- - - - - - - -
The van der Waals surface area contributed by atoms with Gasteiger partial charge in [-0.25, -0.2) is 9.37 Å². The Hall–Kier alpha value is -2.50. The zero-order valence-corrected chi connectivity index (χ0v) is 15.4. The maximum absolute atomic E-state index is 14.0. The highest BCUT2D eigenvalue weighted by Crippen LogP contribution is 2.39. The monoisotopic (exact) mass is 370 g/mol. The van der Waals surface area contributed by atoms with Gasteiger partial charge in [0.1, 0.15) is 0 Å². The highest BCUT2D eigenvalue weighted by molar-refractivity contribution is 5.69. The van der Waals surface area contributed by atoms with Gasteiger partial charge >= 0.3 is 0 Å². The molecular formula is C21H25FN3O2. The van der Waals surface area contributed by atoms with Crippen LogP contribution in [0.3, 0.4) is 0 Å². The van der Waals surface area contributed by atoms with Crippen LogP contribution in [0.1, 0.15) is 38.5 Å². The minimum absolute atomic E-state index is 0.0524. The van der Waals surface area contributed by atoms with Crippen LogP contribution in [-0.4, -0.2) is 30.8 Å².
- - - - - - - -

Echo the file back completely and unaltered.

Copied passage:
The van der Waals surface area contributed by atoms with Gasteiger partial charge in [-0.25, -0.2) is 9.37 Å². The Hall–Kier alpha value is -2.50. The zero-order valence-corrected chi connectivity index (χ0v) is 15.4. The maximum absolute atomic E-state index is 14.0. The highest BCUT2D eigenvalue weighted by Crippen LogP contribution is 2.39. The monoisotopic (exact) mass is 370 g/mol. The van der Waals surface area contributed by atoms with Gasteiger partial charge in [0.1, 0.15) is 0 Å². The highest BCUT2D eigenvalue weighted by molar-refractivity contribution is 5.69. The van der Waals surface area contributed by atoms with Gasteiger partial charge >= 0.3 is 0 Å². The molecular formula is C21H25FN3O2. The van der Waals surface area contributed by atoms with Crippen LogP contribution in [0.3, 0.4) is 0 Å². The van der Waals surface area contributed by atoms with Crippen LogP contribution in [0.1, 0.15) is 38.5 Å². The minimum absolute atomic E-state index is 0.0524. The van der Waals surface area contributed by atoms with Crippen LogP contribution in [-0.4, -0.2) is 30.8 Å².